Sandoz, a generic subsidiary of Novartis and an industry leader in the development of follow-on biologics, is launching a Phase III clinical trial of a biosimilar version of Enbrel (etanercept) – one of Amgen’s biggest sellers.  Enbrel fights autoimmune diseases by acting as a tumor necrosis factor (TNF) inhibitor to treat inflammatory conditions like rheumatoid arthritis and psoriasis.  Generic production of biologics is tricky because biologics are proteins derived from cells of living organisms and cannot be perfectly duplicated.  Instead, Sandoz hopes to demonstrate the biosimilarity of its product to Enbrel. The new clinical trial will investigate the ability of the molecule to elicit the same immune response in patients with moderate to severe plaque-type psoriasis.  Safety and efficacy will also be determined. Continue reading

New Product Planning Teams Ramp Up Staff and Budgets for Successful Development

Jacob Presson, pharmaceutical market access researcher
By Jacob Presson,
Senior Research Analyst

New product planning teams are an important part of the product development cycle and portfolio management.  Assisting in the transition from an investigational product to a fully marketed one is vital for the success of a potential drug. One of the most important aspects of working with a new product group is getting them involved as early as possible and then scaling up involvement appropriately as the product progresses through clinical trials. Continue reading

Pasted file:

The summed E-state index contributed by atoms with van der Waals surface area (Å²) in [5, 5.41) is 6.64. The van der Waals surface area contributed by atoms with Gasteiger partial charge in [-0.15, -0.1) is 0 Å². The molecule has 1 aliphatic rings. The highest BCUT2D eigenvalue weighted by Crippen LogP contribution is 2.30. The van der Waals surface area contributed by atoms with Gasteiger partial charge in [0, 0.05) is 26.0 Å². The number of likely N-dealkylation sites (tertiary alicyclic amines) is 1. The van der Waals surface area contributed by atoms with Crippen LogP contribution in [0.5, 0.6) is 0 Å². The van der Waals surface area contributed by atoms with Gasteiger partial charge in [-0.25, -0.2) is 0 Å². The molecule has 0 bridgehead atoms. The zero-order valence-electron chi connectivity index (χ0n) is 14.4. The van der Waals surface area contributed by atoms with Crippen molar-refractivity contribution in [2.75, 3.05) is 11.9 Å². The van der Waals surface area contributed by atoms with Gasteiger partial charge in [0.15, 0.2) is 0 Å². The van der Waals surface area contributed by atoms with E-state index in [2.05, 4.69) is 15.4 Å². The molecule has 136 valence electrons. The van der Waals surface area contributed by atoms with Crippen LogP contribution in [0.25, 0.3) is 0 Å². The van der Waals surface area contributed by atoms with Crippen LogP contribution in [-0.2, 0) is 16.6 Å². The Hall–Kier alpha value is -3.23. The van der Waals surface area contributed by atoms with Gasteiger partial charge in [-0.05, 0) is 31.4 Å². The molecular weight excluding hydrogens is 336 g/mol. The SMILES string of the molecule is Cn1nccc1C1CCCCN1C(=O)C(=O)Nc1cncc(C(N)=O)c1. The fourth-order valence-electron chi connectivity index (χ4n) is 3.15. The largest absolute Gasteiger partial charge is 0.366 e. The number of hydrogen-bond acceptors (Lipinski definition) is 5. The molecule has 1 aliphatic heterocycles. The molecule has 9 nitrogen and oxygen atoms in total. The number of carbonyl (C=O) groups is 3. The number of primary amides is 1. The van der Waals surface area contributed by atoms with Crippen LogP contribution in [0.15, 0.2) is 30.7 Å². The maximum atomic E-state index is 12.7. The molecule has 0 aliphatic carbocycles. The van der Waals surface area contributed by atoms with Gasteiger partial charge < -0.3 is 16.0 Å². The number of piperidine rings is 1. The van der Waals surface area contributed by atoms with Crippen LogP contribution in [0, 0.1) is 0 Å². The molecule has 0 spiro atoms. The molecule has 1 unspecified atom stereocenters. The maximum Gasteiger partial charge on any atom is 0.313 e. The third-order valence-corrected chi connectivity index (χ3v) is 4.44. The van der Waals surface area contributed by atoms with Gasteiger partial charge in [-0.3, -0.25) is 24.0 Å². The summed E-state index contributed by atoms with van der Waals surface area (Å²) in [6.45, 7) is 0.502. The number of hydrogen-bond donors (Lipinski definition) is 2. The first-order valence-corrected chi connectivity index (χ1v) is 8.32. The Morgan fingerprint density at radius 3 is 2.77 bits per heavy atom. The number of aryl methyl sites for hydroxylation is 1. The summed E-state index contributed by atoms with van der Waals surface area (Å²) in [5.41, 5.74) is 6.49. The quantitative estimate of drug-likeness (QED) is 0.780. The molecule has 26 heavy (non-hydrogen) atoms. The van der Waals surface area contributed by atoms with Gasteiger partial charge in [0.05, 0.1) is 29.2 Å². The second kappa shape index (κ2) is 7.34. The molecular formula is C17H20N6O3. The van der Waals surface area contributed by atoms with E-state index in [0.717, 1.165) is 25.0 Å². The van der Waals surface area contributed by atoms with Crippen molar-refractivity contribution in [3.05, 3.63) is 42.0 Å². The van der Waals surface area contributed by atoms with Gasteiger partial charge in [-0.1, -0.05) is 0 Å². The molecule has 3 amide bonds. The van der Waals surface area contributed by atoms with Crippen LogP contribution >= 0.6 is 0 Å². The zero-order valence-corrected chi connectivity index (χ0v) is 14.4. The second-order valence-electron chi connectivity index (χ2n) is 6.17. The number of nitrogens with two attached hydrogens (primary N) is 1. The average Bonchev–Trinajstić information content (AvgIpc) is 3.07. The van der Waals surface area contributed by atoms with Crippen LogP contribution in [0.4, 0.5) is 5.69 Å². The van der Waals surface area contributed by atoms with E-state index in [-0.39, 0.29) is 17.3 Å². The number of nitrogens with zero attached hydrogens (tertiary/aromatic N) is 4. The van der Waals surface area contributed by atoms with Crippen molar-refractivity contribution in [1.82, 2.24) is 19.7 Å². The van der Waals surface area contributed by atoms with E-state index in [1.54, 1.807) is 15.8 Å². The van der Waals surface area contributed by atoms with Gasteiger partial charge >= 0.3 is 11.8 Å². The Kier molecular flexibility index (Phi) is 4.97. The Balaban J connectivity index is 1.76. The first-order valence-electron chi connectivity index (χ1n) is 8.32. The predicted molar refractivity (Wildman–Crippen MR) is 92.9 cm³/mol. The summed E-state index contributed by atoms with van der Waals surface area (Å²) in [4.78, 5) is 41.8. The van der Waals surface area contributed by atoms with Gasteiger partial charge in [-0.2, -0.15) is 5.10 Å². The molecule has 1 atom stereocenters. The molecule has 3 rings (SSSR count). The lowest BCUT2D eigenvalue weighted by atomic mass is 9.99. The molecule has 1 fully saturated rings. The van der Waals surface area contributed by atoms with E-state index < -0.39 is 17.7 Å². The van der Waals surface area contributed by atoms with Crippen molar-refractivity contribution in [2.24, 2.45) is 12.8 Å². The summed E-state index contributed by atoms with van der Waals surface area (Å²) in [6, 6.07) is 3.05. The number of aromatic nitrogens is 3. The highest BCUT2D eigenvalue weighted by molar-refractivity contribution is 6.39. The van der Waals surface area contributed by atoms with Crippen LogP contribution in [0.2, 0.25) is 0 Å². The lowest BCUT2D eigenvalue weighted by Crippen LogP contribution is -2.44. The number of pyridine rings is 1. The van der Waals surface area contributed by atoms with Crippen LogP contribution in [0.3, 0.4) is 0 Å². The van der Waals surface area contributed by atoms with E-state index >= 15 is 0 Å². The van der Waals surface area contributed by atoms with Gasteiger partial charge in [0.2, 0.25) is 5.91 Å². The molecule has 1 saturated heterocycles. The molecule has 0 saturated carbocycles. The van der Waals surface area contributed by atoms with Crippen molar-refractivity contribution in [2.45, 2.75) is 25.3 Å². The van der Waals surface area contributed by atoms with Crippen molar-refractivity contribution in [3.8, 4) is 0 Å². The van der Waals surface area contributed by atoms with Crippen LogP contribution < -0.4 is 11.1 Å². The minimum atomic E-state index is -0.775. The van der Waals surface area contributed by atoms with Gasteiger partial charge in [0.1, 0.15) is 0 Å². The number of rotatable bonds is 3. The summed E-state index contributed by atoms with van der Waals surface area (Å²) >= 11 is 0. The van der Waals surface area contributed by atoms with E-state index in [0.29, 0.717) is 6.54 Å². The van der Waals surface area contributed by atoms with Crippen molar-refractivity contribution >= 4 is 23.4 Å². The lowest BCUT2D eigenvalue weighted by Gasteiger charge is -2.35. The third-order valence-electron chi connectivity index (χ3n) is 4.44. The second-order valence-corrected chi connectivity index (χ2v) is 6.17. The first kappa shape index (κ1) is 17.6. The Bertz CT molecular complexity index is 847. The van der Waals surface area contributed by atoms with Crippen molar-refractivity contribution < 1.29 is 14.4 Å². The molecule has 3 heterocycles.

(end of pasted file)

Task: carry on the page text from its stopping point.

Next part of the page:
Pfizer-Sun Settlement: Bad Omen for Aggressive Generics Launches

Once upon a time, a generics pharmaceutical company launched a generic version of another company’s branded product before patent expiration. Many years passed, with both companies in court fighting over the patent’s validity, until one summer day they finally reached a settlement. The generics company was dismayed at the amount it would have to pay the branded company, but it agreed anyway for fear that a full court decision would demand even more money. From that day forward, generics companies were on notice that they must be cautious in attempting aggressive generics launches. Continue reading

New Product Planning Teams: A Tale of Three Companies

It’s tempting to steer clear of considering a compound’s commercial potential early in a drug’s development.  After all, market and regulatory forces could all change drastically in the years required to bring a product from pre-clinical testing to launch.  However, avoiding the hard work that comes with commercial planning early in development is not the best approach. To achieve the best results from early commercial work for a product, the right group needs to be doing the work.  Often, the group for the job is new product planning.  But companies often include new product planning teams at different times or involve a different team earlier in the process.  Figure 1 shows examples of companies’ different approaches to involving new product planning in clinical development. Continue reading

Counter-Generics Start Early: Less is Not More

We have a running joke among the researchers at Cutting Edge Information.  Many of the key findings from our research can be boiled down to one phrase: Start Early.  Our usual advice for pharmaceutical companies is to start planning as early as possible for all tasks.  Planning for patent expiration and generic market entry is no exception.  Counter generics start early: companies should plan as early as possible — even as far out as 7 to 10 years prior to loss of exclusivity — to successfully counter the threat of generics.  Yet teams in charge of counter-generic strategy consistently wait until only two years before patent expiry to start planning.  Waiting this long, however, means that many companies won’t have time to implement some of the best tactics before generics hit the market.  Continue reading